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Proposed JCPS School Pits Conservation Against Education

Long Run Creek near the site of the proposed JCPS middle school in Louisville.
Long Run Creek near the site of the proposed JCPS middle school in Louisville.

The proposed sale of land to build a new middle school in southeast Louisville places the needs of Jefferson County Public Schools at odds with efforts to protect the Floyds Fork watershed. 

Development is well underway in the last undeveloped corridor of Jefferson County where new subdivisions and five acre-properties abut streams, wetlands, farmland and floodplains among rolling hills and dense forest cover.

The growth has middle schools outside the Gene Snyder Freeway practically bursting at the seams. Five of the closest middle schools in the area average about 95 percent capacity for students. To accommodate the influx, JCPS is negotiating the purchase of 40 acres to build a middle school beside habitat that is critical to the least spoiled waterway left in Louisville. 

Development has already impaired the Floyds Fork watershed and conservationists are worried the construction of a 1,000 student-school, detention basins, sewer lines and a new pump station threaten to tip the scales and destroy the delicate ecosystem that remains.

JCPS would not make anyone available to discuss the proposed school for this story, except to say the Jefferson County School Board plans to discuss the need for a new school in eastern Jefferson County at its February 25 work session.

“We know that right now we have middle schools that are extremely overcrowded in east Louisville and more homes are being built by the day in the community,” said JCPS Superintendent Marty Pollio at a public hearing in January.

2605 Echo Trail

Under a gray sky on a cold morning in early February, Jeff Frank and I walked the banks of Long Run Creek, a stream that joins Floyds Fork near the planned site of the school. Spark, Frank’s “wonder dog” ran ahead, but we traversed carefully. The stream was flowing fast from the previous days’ rainfall and the bedrock underneath our feet was slick with dew and bright green moss.

Frank is the founder of the Friends of Floyds Fork, an advocacy organization dedicated to the preservation of the 62-mile creek that passes through Jefferson County on its way to meet the Salt River, and eventually, the Ohio River. 

Frank acknowledges the need for a school in the area, but opposes any land deal that would add development so close to the creek, especially here, near the confluence of Long Run Creek and Floyds Fork.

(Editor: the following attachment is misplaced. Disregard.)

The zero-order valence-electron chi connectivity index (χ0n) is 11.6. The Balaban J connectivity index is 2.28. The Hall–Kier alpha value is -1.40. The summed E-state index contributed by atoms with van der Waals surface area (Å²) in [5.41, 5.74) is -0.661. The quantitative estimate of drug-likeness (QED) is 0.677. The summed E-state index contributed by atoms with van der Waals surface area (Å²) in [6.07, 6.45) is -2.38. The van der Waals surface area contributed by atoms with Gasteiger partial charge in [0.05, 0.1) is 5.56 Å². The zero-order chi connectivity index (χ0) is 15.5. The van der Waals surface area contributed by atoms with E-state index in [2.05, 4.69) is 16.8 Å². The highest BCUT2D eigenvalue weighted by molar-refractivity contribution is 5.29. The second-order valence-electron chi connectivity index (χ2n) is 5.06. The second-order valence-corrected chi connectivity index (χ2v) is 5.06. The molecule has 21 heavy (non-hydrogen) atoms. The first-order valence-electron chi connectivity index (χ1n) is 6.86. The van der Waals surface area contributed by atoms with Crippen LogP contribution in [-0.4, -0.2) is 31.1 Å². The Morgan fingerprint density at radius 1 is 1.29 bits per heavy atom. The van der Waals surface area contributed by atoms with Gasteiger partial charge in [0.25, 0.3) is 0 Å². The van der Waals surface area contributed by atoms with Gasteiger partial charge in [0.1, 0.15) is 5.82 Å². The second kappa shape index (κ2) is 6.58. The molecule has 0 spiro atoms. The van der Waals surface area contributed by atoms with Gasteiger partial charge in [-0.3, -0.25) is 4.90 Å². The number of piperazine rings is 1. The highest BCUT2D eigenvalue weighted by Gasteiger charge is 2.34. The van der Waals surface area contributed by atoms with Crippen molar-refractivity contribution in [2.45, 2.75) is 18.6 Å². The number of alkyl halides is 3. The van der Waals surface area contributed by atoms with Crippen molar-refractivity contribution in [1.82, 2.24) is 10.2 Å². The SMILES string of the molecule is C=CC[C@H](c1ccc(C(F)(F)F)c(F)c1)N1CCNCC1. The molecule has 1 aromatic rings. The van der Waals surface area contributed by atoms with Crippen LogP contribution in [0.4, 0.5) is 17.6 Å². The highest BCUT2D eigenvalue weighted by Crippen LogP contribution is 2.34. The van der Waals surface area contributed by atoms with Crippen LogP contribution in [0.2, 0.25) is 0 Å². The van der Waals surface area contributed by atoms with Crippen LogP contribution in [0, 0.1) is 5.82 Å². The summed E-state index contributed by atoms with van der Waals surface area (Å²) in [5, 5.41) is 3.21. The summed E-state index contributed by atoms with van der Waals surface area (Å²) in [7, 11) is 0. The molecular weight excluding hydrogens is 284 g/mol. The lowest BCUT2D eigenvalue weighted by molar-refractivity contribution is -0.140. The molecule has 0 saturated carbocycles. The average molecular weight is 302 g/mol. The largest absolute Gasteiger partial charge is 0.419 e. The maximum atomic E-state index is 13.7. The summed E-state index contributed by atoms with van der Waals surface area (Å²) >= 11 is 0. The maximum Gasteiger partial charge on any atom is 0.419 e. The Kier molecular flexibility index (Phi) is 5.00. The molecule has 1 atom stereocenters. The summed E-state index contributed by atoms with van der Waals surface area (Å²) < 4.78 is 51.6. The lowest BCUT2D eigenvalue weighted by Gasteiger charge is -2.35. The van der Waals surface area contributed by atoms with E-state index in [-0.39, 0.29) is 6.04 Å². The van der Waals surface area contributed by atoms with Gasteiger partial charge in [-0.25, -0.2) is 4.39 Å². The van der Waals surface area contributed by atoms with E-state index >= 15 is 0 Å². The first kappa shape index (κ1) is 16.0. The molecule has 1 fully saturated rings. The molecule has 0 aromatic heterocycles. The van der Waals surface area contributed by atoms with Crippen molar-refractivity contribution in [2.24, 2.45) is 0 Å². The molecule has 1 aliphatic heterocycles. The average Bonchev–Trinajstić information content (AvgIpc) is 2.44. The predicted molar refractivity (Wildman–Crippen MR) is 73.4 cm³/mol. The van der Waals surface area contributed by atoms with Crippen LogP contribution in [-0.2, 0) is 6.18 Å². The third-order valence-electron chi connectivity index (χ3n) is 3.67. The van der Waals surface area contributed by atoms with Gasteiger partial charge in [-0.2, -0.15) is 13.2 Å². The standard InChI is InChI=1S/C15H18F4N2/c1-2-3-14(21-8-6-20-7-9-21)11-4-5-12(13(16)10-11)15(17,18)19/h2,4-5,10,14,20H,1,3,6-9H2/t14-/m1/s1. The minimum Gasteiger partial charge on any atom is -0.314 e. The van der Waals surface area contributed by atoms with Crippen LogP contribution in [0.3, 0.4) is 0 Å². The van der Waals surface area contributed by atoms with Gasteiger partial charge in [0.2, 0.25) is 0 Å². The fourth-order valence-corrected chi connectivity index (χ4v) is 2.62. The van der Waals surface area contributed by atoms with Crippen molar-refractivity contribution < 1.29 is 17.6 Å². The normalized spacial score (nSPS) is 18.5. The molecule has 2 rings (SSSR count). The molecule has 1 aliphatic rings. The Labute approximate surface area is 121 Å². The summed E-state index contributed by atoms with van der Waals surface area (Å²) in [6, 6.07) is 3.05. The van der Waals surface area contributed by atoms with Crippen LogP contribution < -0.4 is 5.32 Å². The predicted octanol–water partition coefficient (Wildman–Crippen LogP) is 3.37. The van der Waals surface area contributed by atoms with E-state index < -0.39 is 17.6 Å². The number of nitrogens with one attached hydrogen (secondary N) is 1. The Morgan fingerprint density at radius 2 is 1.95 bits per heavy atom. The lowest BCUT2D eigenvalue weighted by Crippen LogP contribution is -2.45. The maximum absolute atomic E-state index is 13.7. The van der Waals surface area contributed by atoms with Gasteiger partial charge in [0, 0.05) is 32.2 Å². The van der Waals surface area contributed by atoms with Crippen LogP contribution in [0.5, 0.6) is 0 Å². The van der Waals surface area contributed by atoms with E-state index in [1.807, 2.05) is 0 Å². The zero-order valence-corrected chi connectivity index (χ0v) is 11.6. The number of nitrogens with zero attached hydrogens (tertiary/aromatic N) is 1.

“We’re urging JCPS to follow their environmental standards and get off the buffer area and when they do build, build as gently as they can,” he said. 

Floyds Fork is the crown jewel of the Parklands of Floyds Fork, meandering through a series of four parks, farmed fields and forest in the eastern half of the county. The Parklands is spread across nearly 4,000 acres, connected by more than 60 miles of hiking, biking and paddling trails.

“Rolling hills, floodplains, wetlands, a lot of forest cover, if we are serious in Louisville about trying to keep 40 percent tree canopy, this is our bank,” Frank described as we walked the creek.

The Echo Trail property JCPS is interested in is located uphill not far from where I walked with Frank, just across the street from the Parklands.

Frank pointed out over Long Run Creek, describing it as the “walking wounded:” impaired and at a tipping point.

“We shove that balance too far the wrong way, we’ll never get it back,” he said.

He motioned to the bedrock at our feet.

“This should be gravel the entire length of the stream bed, but it’s been scoured out,” Frank said.

That’s the result of what the U.S. Army Corps of Engineers would describe as a “flashy” stream, which means it’s subject to flash flooding — an indicator of poor health.

Saving Homes For Aquatic Insects

Subdivisions, the filling of wetlands, concrete, asphalt and lawns change the way water flows over the land and are already affecting the hydrology of the area, said Andrew Reed, Army Corps project manager for the Floyds Fork Restoration Project.

Rather than absorb water like a field, these hard surfaces allow water to run straight into the watershed. During large storms, flash floods erode banks and fill the water with sediment that can clog the gills of aquatic organisms and suffocate their eggs.  

The gravel, known as substrate, is also critical habitat for aquatic insects and other macroinvertebrates. Caddis fly, stone fly and mayfly larvae all rely on the pebbles that makeup the substrate along Kentucky streams. And those aquatic insects are the base of the food chain. But when flash floods wash away the substrate, the impacts cascade all the way up, Reed said. 

“You start to see disappearances in the diversity of fish that you have in that stream, then the birds and the mammals that eat the fish,” he said.

The volume of water is only a part of the problem. The runoff is filled with chemicals, fertilizers and grease.  Because of that runoff, the Division of Water already lists Long Run Creek and Floyds Fork as impaired near the site of the proposed school.